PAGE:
By Ayla Jean Yackley
ISTANBUL (Reuters) - Turkish leaders appeared to distance themselves on Thursday from a court that handed a life prison term to a former top general over a coup plot, a landmark case that has polarised Turks over the country's political direction.
The trial was widely seen as part of efforts by the Islamist-rooted government to tackle opponents in the military and had the public support of Prime Minister Tayyip Erdogan. But he and President Abdullah Gul gave a muted sober response to the outcome, wary of providing any spark for another bout of unrest.
Erdogan faced fierce anti-government protests in May and June over what critics call his authoritarian style. The life sentences imposed on ex-armed forces commander Ilker Basbug and 16 other defendants on Monday risk handing political capital to the opposition ahead of an election cycle starting next year.
Many Turks still revere their military as the founders and defenders of the modern, secular republic.
Gul said he was saddened by the life term given to Basbug and hoped any "mistakes" would be rectified by appeals courts. Erdogan indicated he stood by previous comments it was wrong to label his one-time chief of staff a "terrorist".
Judges convicted Basbug and more than 250 other people in connection with an ultra-nationalist "terrorist" network, dubbed Ergenekon, found to have plotted against Erdogan's government and engaged in acts of violence.
The case was seen as the culmination of attempts over the past decade to clip the wings of a military that staged three outright coups since 1960 and removed a fourth government, the first led by Islamists, in 1997 - a process Erdogan has described as the stamping out of anti-democratic forces.
Last year, another court jailed 330 army officers on charges related to another coup plot.
DISILLUSION OVER EXPANSION OF TRIAL
The Ergenekon trial initially won public support for confronting a history of murky political violence. But as it dragged on, with defendants held for up to five years without conviction and more mainstream opponents of Erdogan's rule indicted, it was increasingly seen as a settling of scores.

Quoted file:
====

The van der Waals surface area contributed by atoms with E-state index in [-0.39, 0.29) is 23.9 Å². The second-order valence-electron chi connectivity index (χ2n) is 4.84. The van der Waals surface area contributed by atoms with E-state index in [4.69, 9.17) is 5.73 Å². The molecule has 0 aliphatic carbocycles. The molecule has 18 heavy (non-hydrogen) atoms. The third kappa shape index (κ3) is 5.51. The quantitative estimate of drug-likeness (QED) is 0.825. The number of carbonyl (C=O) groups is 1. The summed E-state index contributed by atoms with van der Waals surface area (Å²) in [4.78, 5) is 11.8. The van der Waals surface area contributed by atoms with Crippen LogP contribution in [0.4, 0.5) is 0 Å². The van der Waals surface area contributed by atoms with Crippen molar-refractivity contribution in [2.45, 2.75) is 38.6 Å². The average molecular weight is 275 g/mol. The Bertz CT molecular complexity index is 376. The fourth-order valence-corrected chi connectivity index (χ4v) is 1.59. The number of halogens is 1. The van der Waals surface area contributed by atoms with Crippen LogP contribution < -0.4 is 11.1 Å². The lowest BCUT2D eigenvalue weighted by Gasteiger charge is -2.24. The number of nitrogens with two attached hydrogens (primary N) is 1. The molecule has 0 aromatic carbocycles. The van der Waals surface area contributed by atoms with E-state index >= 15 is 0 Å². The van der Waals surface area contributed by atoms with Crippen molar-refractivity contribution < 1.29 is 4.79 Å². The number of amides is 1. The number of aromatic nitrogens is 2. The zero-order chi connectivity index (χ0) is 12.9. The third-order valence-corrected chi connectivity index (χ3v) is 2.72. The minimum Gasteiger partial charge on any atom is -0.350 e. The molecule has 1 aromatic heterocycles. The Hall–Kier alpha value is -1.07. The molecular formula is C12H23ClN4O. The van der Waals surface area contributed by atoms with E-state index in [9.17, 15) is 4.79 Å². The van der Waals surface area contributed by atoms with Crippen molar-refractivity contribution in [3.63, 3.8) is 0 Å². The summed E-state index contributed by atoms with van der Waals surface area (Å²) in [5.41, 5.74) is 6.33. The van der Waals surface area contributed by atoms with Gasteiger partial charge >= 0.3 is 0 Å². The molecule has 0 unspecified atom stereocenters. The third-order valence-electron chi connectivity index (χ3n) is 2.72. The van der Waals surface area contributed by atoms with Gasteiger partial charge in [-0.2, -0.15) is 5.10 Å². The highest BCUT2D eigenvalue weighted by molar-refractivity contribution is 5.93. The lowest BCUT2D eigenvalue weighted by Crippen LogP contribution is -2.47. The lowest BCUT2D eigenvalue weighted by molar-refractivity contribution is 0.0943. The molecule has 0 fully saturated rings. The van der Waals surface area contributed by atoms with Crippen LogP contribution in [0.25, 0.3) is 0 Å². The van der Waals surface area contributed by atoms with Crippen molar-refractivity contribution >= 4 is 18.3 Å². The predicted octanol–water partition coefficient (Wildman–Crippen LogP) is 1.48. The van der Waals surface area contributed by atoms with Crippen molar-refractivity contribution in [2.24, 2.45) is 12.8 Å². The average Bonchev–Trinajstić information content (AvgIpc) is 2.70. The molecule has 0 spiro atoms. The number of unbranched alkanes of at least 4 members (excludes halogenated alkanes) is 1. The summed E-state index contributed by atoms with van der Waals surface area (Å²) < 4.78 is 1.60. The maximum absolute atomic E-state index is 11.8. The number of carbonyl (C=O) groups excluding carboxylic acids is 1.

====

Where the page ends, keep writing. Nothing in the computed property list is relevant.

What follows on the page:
The high-security court on the outskirts of Istanbul handed down lengthy prison terms to 254 of the 275 defendants who included journalists, lawyers, parliamentarians, academics and organised crime figures.
"I feel sadness regarding the chief of the General Staff," Gul told reporters in Istanbul in comments aired by state TV channel TRT. "We hope that if there were mistakes, these will be corrected at the appeals court or at other phases, and rulings that will ease the public's conscience will emerge."
Meanwhile, Erdogan said the legal process continued and that he stood by a remark he made earlier this year - that it was "unforgivable" to label Basbug a terrorist. However, Erdogan also warned he would not tolerate protests over the verdict.
On the day of the verdict, Mustafa Balbay, a journalist and elected member of parliament who was sentenced to almost 35 years in prison, shouted: "It's going to be a hot autumn."
Asked about a new wave of protests, Erdogan said: "The country's security forces will show them their place, because these people are clearly not looking for rights and freedoms.
"(My) party has done more for basic rights than in all of the Republic's preceding years."
The European Union, which Turkey seeks to join, did not comment directly on the verdict. But an EU spokesman expressed general concerns about lengthy indictments, mass trials and adequate rights of defence in the candidate country.
A U.S. State Department spokeswoman said this week that President Barack Obama's administration does "note the severity of the sentences", but declined to comment further.
(Editing by Mark Heinrich)